Howl’s Moving Castle: Studio Ghibli’s Masterpiece?

When Studio Ghibli released its 2005 feature film, Howl’s Moving Castle, the filmmakers, namely renowned director Hayao Miyazaki, had much riding on the film’s success. Aside from following a string of international blockbusters—beginning with 1988’s breakout My Neighbor Totoro, leading up to 2001’s Spirited Away earning Best Animated Feature Film at that year’s 75th Academy Awards—the Japanese animation master had been cited as the second coming of Walt Disney. In fact, by the time Miyazaki completed Howl’s Moving Castle, the Walt Disney Feature Animation Studio had just begun to eschew traditional hand-drawn animation in favor of CGI-hybrids, before announcing a five-year hiatus from the traditional animation approach with the following year’s Home on the Range. But to many of Studio Ghibli’s most devoted fans, Miyazaki had not only succeeded in making another animated masterpiece—he had, in fact, released his magnum opus. Fifteen years later, modern YouTubers now look back too see if Howl’s Moving Castle holds up. As the commentators at Dyligent Picks recalled, Miayzaki himself took particular pride in the film, and his personal themes of anti-war and youth-versus-age are immediately noticeable; Dyligent Picks stated:

[Miyazaki] has gone on to say that this is actually his favorite film that he has directed. My theory there is that, perhaps compared to a lot of his other films, it’s because maybe this one didn’t have to deal with censorship, or at least getting a lot of cuts, compared to some of the other [films] he had to deal with.

But, as the YouTuber added, any censorship or controversary surrounding Howl’s Moving Castle could hypothetically be aimed at the film’s direct addressing of the ravages of war and the deliberate visual cues taken from Europe in the post-World War II. He added:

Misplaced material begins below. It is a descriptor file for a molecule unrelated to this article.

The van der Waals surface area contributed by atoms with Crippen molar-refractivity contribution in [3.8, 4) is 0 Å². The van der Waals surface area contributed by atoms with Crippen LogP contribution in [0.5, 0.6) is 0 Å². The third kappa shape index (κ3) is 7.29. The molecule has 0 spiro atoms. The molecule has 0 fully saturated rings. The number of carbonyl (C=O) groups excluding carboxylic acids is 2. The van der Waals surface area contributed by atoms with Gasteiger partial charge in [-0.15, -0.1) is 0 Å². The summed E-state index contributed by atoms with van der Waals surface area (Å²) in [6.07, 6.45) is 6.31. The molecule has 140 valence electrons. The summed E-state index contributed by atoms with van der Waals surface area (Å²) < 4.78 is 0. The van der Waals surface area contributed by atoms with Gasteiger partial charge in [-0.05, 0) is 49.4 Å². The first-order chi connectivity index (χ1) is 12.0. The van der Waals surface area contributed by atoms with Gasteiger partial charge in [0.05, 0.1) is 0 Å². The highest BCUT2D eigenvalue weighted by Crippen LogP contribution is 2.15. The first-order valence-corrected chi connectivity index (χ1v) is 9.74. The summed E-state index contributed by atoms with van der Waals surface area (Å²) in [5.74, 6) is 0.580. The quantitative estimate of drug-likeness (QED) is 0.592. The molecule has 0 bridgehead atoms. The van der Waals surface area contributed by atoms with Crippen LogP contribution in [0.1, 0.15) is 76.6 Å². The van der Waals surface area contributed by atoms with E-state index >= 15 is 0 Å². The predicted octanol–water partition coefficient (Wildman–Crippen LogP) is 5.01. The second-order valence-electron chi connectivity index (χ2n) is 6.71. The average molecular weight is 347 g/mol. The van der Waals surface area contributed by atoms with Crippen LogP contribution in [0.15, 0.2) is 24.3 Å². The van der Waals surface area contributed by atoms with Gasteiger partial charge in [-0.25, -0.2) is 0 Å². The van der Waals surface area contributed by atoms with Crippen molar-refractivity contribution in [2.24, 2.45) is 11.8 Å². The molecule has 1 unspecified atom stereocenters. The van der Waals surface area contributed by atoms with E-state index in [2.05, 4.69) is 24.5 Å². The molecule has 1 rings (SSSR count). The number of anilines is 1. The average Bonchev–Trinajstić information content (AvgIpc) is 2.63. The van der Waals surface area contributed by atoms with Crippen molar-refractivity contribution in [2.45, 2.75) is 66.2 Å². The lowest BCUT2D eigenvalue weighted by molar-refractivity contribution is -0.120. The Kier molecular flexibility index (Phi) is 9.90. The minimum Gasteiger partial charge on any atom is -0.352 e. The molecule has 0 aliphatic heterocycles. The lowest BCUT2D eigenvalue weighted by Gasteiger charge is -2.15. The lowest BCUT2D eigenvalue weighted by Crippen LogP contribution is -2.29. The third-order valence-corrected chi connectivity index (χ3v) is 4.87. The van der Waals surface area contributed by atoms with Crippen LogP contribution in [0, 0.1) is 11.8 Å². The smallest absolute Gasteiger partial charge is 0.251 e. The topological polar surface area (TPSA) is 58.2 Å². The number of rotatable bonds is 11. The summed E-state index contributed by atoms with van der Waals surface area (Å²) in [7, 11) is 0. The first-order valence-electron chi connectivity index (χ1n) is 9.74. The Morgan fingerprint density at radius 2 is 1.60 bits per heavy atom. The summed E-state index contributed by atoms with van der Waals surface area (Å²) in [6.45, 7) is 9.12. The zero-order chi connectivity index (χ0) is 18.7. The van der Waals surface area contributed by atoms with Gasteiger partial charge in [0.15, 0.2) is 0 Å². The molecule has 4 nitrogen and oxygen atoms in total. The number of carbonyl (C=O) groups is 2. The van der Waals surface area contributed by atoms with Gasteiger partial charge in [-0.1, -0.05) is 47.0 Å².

Many people that know about Miyazaki’s film know that he is very anti-war, and that was no different here. In fact, it’s probably even more prevalent throughout this film compared to the rest of his, because even some of the characters blatantly say how much they can’t stand war. This, of course, came out during the Iraq War in the U.S. and there was a lot of speculation whether this wouldn’t perform very well because of it. However, it actually did really well and that might be because it was [Miyazaki’s] first film to follow Spirited Away.

Having largely depended upon imagery surrounding Europe after the Second World War, Miyazaki also drew upon the more beautiful aspects of the cultural norms that accompanied that time period—particularly the fashions of pre-occupied France, as YouTuber Jeremy Hannaford observed:

The [film’s] world in general—apparently, Miyazaki based the world off of France, a certain area of France, and you can see that with the countryside, the architectural style, [and] definitely the costume design…

At Fandom Musings, the commentators saw the overall design of the film—specifically the visual look of the lead characters—to be as integral to Miyazaki’s epic world-building, citing the costumes and body language to be a key factor in a viewer’s understanding of Sophie and her world. As Fandom Musings claimed: